The tourist roller coaster

For the last four days Claire and I have been doing our best to get off the tracks of the tourist roller coaster. We thought that it would be difficult, but in the end we found that it was actually quite easy! Our plan was to head out from Luang Prabng and take a dirt road that started 21km out of town to a town called Pak Xeng.

After enlisting the help of the locals to find the road, we started the long, 64km climb to our destination. This is when we found out that if you are not on the tourist trail, you are in the middle of nowhere! For the next 16km we climbed up a dusty dirt road with large trucks trundling by going from one impossibly small village to the next.

The villagers along this road apparently had not seen a tourist for many weeks if not months. The children would come running out of the houses yelling “Sahbadi!!!” (hello/goodbye in Lao) and their parents would rise to their feet and wave as we passed. Most were probably looking at us with our small backpacks thinking “What the hell are they doing?!?”

So, as I was saying before, the road was perpetually uphill and the traffic, although light, was of a particularly unsavory size. After a steep, 2km climb Claire and I sat down and considered our options. 1) Continue up this road to a destination that we know nothing about for another 48km, and probably have to beg a local family to take us in for the night. or 2) head back to the paved road that had light traffic, no dust and a sizable towns every 10km or so… Humm…

So back on the main road we road about 10 more kms and started looking for a guest house. As luck would have it we happened to be in Hatgna, a riverside town that had a resort which was basically abandoned! Claire and I settled in for a night in our own cottage on the river and both had nightmares about the crazy caretaker breaking into the room! Ha! We end up in one of the nicest places that we have seen in weeks and neither of us slept! Always on guard…

imgp2224.JPG dscf1802.JPG

(Hanna, yes that is your sister wearing socks with her shorts. She was horrified that I might post this photo, but I just couldn’t help myself…he he he)

The next morning we got up early. We had talked to the crazy caretaker the night before and discovered that the next guest house was 80km away! Good thing we stopped when we did. The mornings here are cool, about 10 deg C, and misty. Slowly the fog rises and reveals what would be stunning scenery. Unfortunately, the local farmers practice yearly field burning and this season is particularly hazy from it. Still, the landscape (even in the near ground) is amazing. Emerald green rice paddies as far as the eye can see rise into steep mountains with the jungle spilling into the slow rivers like green glaciers.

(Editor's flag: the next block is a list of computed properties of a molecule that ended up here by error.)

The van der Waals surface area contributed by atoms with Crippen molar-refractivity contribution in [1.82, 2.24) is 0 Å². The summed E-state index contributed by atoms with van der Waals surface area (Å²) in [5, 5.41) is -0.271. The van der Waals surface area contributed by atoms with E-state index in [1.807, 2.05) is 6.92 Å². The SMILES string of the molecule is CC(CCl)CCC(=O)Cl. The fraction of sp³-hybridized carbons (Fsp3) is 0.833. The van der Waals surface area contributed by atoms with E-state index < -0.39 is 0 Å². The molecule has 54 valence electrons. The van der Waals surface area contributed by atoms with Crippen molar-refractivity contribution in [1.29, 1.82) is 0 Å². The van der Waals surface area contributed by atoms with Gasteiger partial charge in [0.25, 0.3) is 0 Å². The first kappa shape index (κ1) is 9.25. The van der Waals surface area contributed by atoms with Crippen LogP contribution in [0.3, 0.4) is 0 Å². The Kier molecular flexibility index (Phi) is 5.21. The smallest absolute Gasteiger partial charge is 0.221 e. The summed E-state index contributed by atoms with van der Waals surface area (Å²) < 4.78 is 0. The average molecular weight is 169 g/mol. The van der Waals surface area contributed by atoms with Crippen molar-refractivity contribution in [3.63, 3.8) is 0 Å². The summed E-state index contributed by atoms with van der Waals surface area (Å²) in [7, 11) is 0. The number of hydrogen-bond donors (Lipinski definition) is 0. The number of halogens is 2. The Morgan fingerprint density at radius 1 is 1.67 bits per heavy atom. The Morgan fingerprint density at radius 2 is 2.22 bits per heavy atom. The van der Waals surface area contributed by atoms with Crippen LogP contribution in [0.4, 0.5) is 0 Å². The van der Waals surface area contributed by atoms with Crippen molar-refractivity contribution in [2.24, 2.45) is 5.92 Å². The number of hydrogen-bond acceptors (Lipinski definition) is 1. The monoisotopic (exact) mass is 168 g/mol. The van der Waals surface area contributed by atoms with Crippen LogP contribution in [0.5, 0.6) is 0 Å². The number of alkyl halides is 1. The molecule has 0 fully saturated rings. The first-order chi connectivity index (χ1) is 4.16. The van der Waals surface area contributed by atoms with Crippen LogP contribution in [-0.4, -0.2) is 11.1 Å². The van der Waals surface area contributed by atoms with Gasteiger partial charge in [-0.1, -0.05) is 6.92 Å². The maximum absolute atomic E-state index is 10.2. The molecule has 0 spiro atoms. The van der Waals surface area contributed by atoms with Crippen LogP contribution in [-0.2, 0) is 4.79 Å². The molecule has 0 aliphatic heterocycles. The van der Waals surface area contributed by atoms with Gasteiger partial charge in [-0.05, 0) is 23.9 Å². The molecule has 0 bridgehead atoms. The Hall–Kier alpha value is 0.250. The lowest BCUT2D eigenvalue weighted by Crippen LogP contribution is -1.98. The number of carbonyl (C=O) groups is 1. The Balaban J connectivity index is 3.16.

dscf1793.JPG dscf1796.JPG dscf1791.JPG

The towns on the main road were also small and rural. Most of the tourists bus from one destination to the next, never stopping to see the locations between. These small town are composed of bamboo huts that create an incredible sense of community. As you ride through town you can hear each villager’s music and see the families gathered around fires in front of their houses. Men, women, girls and boys all sitting and eating together – a sight you would never see in India (women and girls didn’t eat until the men and boys did, so they never really sat together).

It was along this section of the trip that Claire began to have knee problems. I know that many of you reading this have suffered joint ailments before and know how frustrating they can be. I’m not quite sure if it was a high pain threshold or stubbornness that kept her going, but she refused to even look at all the passing passenger trucks and just kept going without complaint.

We arrived in our destination town, Pak Mong, about 4pm and started looking for a guest house. To our surprise and horror the only options were VERY dirty (one of the worst we’ve seen) with a hot shower, or clean with NO running water at all! We ended up going with the clean one and, after a day of biking and no shower, were sure to leave it pretty dirty!

The last day of the trip took us down hill (thankfully – especially for Claire) for 30km. Nong Khiaw, the town at the end of our road, was a delightful find. Back on the tourist roller coaster, this town was filled with guest houses and bungalows on the river. We found one with hot showers and took a walk to watch the sunset over the river. After two trying nights we had finally arrived in a place that we could craw into bed clean and sleep soundly – for 11 hours straight.

imgp2231.JPG dscf1806.JPG dscf1809.JPG dscf1810.JPG

Today we were faced with another decision. We could take the slow boat for 7 hours down the river for US$10/each plus extra for the bikes, or take the passenger truck for 2.5hours for US$5/each including the bikes… Having already endured one slow boat ride we decided to go with the truck. When we got to the truck they proceeded to cram about 20 people into the back of a compact pickup and we sat cramped and cold for the entire ride. Three days of biking covered in only 3 hours of driving…

Back in Luang Prabang we helped ourselves to americano coffees and are looking forward to stuffing ourselves at the all you can eat buffet… Ah, the impact of tourists!

Leave a Reply

You must be logged in to post a comment.